This is the most important time of year in the calendar for that part of me which loves cheese. I yearn for it all year. I talk about it for months — perhaps not as animatedly as I bang on about the coincidental start of the shooting season, but euphorically none the less. For this is the time of year when you can buy vacherin, the finest, most extravagant pressed-curd product ever devised by those cheese-eating surrender monkeys across the Channel.
Oddly enough, the first time I ever tasted it I was in a Chelsea restaurant called Monkeys, which delights in snorting with contempt at the myriad health guidelines laid down by Brussels. The staff at Monkeys know that vacherin cannot be eaten out of the fridge, or even from under a Perspex case following an officially dictated period of refrigeration. Put vacherin in the fridge, and you will kill it. All those delicious germs that make it live and breathe and taste so sensational will die in your refrigerator, unless you have the good sense to defy European laws by turning off the machine (which might be an interesting loophole).
On the occasion of my introduction to this sensational product, I had just consumed an excellent grouse and a magnum of fine claret when the cheese butler sidled up to me. I asked if he had anything that smelt like poo, and he suddenly went into dodgy video-store-owner mode, looking to the left and right, scrutinising me minutely, before reaching below the counter (actually, to the second shelf of his trolley) and unveiling the cheese version of pornography: a round of vacherin that was so runny and stinky that I was awestruck.
It is not worth most restaurants stocking this extraordinary product, because they are scared to present it properly, and bad presentation is a crime.
But vacherin is the apogee of cheese, and it is made all the more appealing for having a distinct season, which is now. At the other end of the spectrum is supermarket Cheddar (let us not dwell upon cheese spreads or Kraft cheese slices), which makes up the bulk of cheese consumption in the UK.
Cheese is a quite disgusting concept. You take some milk, let it go sour and horrible, stir it about a bit until it forms into a solid of sorts, and then eat it. It must have been a desperate, starving pauper who resorted to eating the scrapings of his milk bucket and so discovered cheese. Now, due in part to the relentless campaign against red meat that has been waged in recent years, cheese makes up 10 per cent of the British lower classes’ diet, according to the Department of Health’s Internet website. And this does not even include consumption of cheese-and-onion potato crisps or Cheesy Wotsits, but probably does include cheeseburgers.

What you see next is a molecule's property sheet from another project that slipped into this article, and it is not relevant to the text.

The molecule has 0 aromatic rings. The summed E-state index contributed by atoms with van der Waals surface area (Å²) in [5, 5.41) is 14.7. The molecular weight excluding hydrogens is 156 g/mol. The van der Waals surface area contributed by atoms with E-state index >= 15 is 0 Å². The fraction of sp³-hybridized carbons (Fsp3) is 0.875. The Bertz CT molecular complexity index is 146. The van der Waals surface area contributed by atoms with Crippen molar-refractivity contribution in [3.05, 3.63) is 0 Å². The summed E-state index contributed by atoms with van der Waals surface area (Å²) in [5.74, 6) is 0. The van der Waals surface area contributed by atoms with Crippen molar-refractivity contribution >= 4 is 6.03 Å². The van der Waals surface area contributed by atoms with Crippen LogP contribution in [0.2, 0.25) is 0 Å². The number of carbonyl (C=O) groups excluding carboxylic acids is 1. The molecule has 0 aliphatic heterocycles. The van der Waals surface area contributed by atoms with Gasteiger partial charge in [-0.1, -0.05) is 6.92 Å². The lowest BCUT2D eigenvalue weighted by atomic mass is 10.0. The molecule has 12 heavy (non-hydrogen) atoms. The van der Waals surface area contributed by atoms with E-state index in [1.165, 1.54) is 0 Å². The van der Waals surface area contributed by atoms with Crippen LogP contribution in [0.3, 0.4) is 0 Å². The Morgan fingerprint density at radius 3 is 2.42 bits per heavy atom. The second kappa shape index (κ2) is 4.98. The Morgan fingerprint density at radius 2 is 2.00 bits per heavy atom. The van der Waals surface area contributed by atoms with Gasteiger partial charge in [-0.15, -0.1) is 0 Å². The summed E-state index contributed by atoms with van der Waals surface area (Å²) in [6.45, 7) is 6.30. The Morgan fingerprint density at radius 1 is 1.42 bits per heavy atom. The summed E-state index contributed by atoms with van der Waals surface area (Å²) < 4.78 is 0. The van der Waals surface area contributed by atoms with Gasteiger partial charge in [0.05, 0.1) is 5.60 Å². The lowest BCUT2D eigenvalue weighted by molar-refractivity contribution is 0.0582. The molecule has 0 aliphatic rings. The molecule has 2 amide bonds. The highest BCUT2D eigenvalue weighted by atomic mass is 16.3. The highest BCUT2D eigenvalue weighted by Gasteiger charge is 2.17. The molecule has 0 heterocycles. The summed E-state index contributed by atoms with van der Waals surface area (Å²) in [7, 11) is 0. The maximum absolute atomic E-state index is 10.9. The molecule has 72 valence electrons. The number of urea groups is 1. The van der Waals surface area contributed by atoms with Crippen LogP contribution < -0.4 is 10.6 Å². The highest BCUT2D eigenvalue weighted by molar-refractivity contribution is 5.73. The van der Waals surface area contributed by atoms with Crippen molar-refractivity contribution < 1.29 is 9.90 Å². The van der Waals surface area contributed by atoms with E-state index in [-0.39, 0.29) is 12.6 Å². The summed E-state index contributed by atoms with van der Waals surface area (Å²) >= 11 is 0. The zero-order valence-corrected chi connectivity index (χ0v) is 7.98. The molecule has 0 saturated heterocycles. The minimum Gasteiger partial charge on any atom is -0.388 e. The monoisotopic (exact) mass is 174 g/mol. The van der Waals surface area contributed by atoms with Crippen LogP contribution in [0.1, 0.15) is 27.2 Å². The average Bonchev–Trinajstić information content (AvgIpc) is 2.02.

Not only do people imagine that cheese is healthier than meat — a silly concept, but one yet to be disproved — but it is also a great deal cheaper. Even battery-farmed chicken is more expensive than cheese, which fills the tummy as if you’ve had a proper meal. Apparently, ploughmen in days of yore lunched almost exclusively upon it. But these days, mixing vile supermarket Cheddar with pasta is regarded, in some quarters, as being quite sophisticated and health-conscious. It is the favourite fall-back of fat nannies and impoverished university students.
Yet ordinary cheese is such a poor substitute for food that it has joined the lexicon of contemptuous words. Photographs, particularly those of weddings, in which people’s smiles are egregious are described as cheesy, as if to illustrate what they are asked to say before the shutter clicks. Smelly feet are also called cheesy. So are more intimate bodily secretions. To be cheesed off is to be bored or angry. This must all be a result of overproduction and overfamiliarity. Anti-meat campaigners will tell you that a cheese-and-tomato pizza is better for you than a piece of steak, but this cannot be true, for cheese clings to the insides and undoubtedly furs the arteries far more than a bit of honest beef. If that were not so, then why is cheese better than beef for lining the stomach before a drinking session?
Taken in moderation, though, it has positive health benefits. The correct way to eat it is at the very end of a meal. It is because we eat our cheese after our pudding, unlike the French, who do it the other way around, that our tooth decay is far less pronounced than that of the Froggies. I am told by an expert that there are two reasons for this phenomenon. First is the simple and obvious one that we do not leave sugar on our teeth at the end of lunch and dinner, and indeed clean it off by eating some cheese. The second is that cheese contains bacteria that actively fight tooth decay. (My informant, incidentally, is not in the cheese business.) It also leaves a more pleasant and resonant taste in the mouth than pudding does. And confectionery does not go very well with either claret or port.
British cheese is vastly overrated. Stilton, of course, is one of England’s greatest contributions to civilisation and good, mature Cheddar is a sensation, but the rest of it is, for the most part, boring. One hears experts going on about the delights of English cheese (the Celtic fringe, for some reason, is not a major player in the cheese stakes), but for the most part it is a poor imitation of the French offerings. Who wants crumbly cheese? This great failing of hard English cheese is paraded as a virtue when it is no such thing. You can’t get crumbly cheese to stay on a biscuit or even a piece of bread unless you smother it with butter.
No, soft French cheese is best. It perfectly mirrors the traits of its makers: underneath the firm and robust crust, it stinks, it runs and it is horribly clingy.
Damien McCrystal is City diarist for the London Evening Standard.